Baars, Bernard J.; Ramsoy, Thomas Zoega & Laureys, Steven (2003). Brain, conscious experience, and the observing self. Trends in Neurosciences 26 (12):671-5.   (Cited by 58 | Google | More links)
Baars, Bernard J.; Fehling, M. R.; LaPolla, M. & McGovern, Katharine A. (1997). Consciousness creates access: Conscious goal images recruit unconscious action routines, but goal competition serves to "liberate" such routines, causing predictable slips. In Jonathan D. Cohen & Jonathan W. Schooler (eds.), Scientific Approaches to Consciousness. Lawrence Erlbaum.   (Google)
Baars, Bernard J. (1983). Conscious contents provide the nervous system with coherent, global information. In Richard J. Davidson, Gary E. Schwartz & D. H. Shapiro (eds.), Consciousness and Self-Regulation. Plenum.   (Cited by 31 | Google)
Baars, Bernard J. & McGovern, Katharine A. (1996). Cognitive views of consciousness: What are the facts? How can we explain them? In Max Velmans (ed.), The Science of Consciousness. Routledge.   (Cited by 16 | Google | More links)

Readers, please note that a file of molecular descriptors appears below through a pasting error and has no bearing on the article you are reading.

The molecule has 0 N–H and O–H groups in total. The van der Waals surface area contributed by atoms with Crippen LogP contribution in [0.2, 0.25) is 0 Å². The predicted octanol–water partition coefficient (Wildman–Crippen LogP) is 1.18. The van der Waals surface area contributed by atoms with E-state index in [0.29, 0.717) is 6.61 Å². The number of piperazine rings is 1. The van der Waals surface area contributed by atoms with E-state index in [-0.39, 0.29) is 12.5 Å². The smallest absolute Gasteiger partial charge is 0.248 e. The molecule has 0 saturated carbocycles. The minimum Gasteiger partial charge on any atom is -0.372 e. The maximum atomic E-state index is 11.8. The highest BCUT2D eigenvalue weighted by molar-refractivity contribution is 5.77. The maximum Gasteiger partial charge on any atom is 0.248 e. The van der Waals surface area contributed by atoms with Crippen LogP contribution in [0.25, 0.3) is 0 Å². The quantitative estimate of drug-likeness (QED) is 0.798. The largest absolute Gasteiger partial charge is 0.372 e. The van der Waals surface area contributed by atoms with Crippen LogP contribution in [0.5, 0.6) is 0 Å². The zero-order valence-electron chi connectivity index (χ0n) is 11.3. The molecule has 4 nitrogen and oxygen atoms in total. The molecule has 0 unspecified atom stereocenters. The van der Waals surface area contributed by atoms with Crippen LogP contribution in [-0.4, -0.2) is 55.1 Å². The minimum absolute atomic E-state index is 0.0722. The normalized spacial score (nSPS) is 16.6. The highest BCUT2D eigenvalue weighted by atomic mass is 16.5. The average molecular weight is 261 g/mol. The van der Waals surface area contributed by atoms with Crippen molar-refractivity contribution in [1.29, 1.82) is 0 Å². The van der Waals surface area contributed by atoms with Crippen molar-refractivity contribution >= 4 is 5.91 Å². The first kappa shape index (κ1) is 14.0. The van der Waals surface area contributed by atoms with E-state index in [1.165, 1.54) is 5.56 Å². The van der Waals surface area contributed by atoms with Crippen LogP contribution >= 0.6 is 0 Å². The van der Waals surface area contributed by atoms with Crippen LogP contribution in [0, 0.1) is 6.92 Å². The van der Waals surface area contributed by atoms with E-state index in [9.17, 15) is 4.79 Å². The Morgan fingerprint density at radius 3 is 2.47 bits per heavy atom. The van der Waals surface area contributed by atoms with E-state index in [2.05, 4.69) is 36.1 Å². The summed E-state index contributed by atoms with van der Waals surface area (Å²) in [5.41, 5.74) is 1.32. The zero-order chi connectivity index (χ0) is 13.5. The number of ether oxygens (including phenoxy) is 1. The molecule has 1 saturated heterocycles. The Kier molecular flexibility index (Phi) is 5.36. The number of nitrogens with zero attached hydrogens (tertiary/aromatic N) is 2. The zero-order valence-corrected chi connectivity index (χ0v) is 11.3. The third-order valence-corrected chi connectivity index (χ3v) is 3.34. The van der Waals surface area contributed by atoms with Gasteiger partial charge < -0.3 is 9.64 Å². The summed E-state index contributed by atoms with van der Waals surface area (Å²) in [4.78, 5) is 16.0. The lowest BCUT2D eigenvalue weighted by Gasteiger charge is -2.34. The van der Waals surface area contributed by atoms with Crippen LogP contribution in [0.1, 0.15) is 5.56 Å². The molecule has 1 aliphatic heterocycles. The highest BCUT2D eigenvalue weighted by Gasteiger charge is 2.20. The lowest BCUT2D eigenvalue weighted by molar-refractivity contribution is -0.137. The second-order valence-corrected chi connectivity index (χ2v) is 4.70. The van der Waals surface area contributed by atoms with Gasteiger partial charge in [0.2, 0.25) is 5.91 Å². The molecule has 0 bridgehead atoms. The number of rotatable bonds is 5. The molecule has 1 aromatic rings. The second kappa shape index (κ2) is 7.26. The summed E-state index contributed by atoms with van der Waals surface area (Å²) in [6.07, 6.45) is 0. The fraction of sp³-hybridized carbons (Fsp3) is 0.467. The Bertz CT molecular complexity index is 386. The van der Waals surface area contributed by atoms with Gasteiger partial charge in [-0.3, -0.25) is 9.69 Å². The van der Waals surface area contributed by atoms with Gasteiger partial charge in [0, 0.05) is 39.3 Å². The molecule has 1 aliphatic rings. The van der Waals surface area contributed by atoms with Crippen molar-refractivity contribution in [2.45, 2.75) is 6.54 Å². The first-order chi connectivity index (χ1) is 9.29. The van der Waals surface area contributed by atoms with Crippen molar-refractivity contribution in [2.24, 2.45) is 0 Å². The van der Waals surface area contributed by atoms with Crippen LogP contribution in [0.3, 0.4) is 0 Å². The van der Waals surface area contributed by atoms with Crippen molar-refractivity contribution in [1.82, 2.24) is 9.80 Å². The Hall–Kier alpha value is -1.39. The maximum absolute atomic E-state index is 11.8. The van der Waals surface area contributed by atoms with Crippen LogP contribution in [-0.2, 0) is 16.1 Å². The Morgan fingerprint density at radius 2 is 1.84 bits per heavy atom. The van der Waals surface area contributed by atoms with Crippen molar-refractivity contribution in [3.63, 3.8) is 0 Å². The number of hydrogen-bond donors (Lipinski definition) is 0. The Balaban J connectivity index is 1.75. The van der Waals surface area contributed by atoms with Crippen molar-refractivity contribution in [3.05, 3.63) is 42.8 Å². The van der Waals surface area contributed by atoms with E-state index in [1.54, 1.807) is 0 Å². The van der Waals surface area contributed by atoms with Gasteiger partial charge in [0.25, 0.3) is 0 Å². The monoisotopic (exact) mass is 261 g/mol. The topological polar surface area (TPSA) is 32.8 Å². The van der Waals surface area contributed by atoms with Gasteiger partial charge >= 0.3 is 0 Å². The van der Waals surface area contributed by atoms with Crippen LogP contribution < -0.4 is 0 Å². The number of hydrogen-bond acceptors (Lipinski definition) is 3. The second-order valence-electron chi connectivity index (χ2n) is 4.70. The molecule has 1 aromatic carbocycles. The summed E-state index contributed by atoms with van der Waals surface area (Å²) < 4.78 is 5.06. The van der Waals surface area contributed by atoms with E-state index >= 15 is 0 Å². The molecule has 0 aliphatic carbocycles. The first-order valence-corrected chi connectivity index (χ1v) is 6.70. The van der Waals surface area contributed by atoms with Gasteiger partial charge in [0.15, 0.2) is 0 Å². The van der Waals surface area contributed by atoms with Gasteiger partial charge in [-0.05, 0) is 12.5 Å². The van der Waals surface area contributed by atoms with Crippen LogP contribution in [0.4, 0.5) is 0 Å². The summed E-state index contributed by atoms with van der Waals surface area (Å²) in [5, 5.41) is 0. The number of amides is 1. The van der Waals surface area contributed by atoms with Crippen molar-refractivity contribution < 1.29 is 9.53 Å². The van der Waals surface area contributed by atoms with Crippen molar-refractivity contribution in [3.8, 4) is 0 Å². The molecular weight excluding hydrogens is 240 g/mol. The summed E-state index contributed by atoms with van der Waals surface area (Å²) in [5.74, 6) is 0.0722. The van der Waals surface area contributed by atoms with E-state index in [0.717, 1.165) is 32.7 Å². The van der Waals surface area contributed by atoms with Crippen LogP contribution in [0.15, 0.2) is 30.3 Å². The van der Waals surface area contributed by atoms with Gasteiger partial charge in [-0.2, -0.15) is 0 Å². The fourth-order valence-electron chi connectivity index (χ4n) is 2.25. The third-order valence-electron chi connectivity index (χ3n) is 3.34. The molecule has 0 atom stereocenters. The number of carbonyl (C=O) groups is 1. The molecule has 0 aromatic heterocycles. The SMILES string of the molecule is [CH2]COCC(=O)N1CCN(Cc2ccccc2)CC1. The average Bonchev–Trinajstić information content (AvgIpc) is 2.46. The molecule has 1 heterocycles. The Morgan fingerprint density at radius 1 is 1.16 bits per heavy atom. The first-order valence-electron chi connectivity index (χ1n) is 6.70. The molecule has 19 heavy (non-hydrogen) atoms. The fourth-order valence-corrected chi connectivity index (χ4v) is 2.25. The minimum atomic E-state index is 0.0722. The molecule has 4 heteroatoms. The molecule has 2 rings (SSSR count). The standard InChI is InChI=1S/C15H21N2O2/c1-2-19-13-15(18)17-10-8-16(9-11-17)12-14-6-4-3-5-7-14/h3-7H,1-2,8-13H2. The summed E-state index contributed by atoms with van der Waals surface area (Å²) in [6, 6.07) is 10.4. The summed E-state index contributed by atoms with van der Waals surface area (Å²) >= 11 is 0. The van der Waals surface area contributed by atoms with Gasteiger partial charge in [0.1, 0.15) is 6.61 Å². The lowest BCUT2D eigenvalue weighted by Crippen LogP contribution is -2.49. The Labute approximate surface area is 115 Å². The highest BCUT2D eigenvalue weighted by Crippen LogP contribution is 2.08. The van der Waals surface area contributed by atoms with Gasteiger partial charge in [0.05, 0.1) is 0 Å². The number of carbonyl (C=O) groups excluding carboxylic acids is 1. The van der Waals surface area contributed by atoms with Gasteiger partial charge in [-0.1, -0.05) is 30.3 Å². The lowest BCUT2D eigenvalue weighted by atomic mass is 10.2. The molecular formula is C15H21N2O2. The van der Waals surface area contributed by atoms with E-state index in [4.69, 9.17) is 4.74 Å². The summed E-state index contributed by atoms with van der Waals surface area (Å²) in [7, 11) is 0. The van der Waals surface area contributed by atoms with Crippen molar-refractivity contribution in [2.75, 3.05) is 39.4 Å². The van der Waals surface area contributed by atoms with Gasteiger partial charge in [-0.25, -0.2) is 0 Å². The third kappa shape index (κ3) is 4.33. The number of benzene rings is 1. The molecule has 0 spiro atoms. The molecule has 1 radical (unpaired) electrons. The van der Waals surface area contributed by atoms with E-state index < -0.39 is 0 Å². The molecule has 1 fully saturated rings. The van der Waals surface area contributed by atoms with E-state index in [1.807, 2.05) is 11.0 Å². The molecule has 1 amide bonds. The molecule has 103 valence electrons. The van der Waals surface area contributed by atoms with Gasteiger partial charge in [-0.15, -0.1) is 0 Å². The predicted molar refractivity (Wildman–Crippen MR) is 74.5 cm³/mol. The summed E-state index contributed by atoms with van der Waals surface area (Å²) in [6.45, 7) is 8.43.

Abstract: At this instant you, the reader, are conscious of some aspects of the act of reading --- the color and texture of THIS PAGE, and perhaps the inner sound of THESE WORDS. But you are probably not aware of the touch of your chair at this instant; nor of a certain background taste in your mouth, nor that monotonous background noise, the soft sound of music, or the complex syntactic processes needed to understand THIS PHRASE; nor are you now aware of your feelings about a friend, the fleeting events of several seconds ago, or the multiple meanings of ambiguous words, as in THIS CASE. Even though you are not currently conscious of them, there is good of evidence that such unconscious events are actively processed in your brain, every moment you are awake. When we try to understand conscious experience we aim to explain the differences between these two conditions: between the events in your nervous system that you can report, act upon, distinguish, and acknowledge as your own, and a great multitude of sophisticated and intelligent processes which are unconscious, and do not allow these operations
Baars, Bernard J. (2006). Global workspace theory of consciousness: Toward a cognitive neuroscience of human experience? In Steven Laureys (ed.), Boundaries of Consciousness. Elsevier.   (Cited by 13 | Google)
Baars, Bernard J. (1997). In the Theater of Consciousness: The Workspace of the Mind. Oxford University Press.   (Cited by 2 | Google | More links)